Defense Secretary Jim Mattis, who has faced controversy over a military policy on transgender recruits recently released, said Thursday that he is prepared to defend the new plan.
But Mattis also told the House Armed Services Committee that he will defer to the courts’ direction on the matter for now.
The comments are among the latest from a Pentagon official since the White House said last month that it intends to at least partially ban transgender people from serving in the military. Pentagon officials have mostly dodged questions on the matter, pointing to several ongoing court cases allowing transgender servicemembers to continue to serve.
“It’s a highly charged issue from some people’s perspective and it’s under litigation right now,” Mattis said during the congressional hearing. “Current policy stays in effect… as directed by the courts and I have submitted to the president what I think is the best military advice.”
The hearing, which was part of Mattis’ wide-ranging testimony before the House committee, was part of an exchange with Rep. Jackie Speier, D-Calif., who rejects the proposal. Speier questioned the proposal’s lack of input from medical groups, which refuted its conclusions and said there were no valid medical reasons for the exclusions.
Speier also held up a photograph of Air Force Sgt. Logan Ireland, a transgender servicemember who was named noncommissioned officer of the quarter during a deployment to Afghanistan.
“You rolled out this new policy and now you are basically saying ‘I’m not prepared to defend it,’” Speier said.
Mattis rejected Speier’s claim. Mattis said officials looked at enlistment standards and gave a recommendation that troops who do not have gender dysphoria should be allowed to serve.
Under former President Barack Obama’s last Defense Secretary Ash Carter, the Pentagon opened military service to all transgender people in June 2016, largely based on a study that it commissioned from the think tank Rand Corp. The organization estimated there were between 4,000 and 12,000 transgender troops on active duty and in the reserves.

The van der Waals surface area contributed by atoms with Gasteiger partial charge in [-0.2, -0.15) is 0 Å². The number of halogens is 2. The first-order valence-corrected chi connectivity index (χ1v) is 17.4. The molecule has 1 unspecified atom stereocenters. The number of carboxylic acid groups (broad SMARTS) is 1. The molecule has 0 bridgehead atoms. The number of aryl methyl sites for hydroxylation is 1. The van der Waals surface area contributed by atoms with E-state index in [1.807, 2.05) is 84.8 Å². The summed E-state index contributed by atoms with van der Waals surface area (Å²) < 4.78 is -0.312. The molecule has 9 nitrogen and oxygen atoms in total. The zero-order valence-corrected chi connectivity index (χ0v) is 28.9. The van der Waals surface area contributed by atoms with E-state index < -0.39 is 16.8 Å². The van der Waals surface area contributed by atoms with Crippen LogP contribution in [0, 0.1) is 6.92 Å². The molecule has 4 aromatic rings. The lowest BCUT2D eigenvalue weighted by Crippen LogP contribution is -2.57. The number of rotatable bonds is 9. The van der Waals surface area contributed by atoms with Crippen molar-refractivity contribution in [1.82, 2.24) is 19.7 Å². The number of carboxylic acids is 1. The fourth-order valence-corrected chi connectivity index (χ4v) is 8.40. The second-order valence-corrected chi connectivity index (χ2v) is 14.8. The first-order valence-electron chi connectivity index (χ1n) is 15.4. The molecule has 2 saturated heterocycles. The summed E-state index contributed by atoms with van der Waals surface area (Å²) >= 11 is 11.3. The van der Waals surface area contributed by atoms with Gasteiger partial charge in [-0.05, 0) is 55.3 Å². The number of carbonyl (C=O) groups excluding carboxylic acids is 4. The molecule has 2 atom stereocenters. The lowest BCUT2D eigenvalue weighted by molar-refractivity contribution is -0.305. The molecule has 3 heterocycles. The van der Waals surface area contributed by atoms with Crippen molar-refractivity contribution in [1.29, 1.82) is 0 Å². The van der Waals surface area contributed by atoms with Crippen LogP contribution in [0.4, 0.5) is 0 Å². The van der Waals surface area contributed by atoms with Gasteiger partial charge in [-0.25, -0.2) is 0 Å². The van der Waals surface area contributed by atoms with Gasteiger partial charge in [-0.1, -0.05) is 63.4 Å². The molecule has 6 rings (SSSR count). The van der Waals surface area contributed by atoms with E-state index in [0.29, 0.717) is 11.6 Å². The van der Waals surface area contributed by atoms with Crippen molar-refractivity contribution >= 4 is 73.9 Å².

In Mattis’ recommendation, released publicly in a 48-page document last month alongside the White House announcement on March 23, the defense secretary proposed banning any individuals from serving who have a history or diagnosis of gender dysphoria except in certain cases.
“I’m prepared to defend it. But out of respect for the courts, I do not intrude,” Mattis told Speier. “It was the best military advice I could derive from civilian overseers and military personnel.”
Across the Capitol Hill complex Thursday, Army officials testified before a Senate committee that they had not seen any issues with unit cohesion as a result of open transgender service.
“Nothing has percolated up to my level,” Army Secretary Mark Esper testified before the Senate Armed Services Committee.
Gen. Mark Milley, Army chief of staff, echoed the remarks during questions from Sen. Kirsten Gillibrand, D-N.Y., on whether there were impacts on unit cohesion.
“Not at all. We have a finite number. We know who they are and it is monitored very closely, because I am concerned about that, and I want to make sure they are treated with dignity and respect,” Milley said. “I have received precisely zero reports of issues of cohesion, discipline, morale and all those sorts of things.”
In reaction to the exchange, Palm Center Director Aaron Belkin said Milley’s remarks were significant.
“It is telling for the Army chief of staff to acknowledge there have been ‘zero’ problems with cohesion, discipline or morale just weeks after a DoD report, ostensibly based on months of research, insisted that transgender troops pose a risk to cohesion, discipline and morale,” Belkin said in a statement.
Stars and Stripes reporter Corey Dickstein contributed to this report
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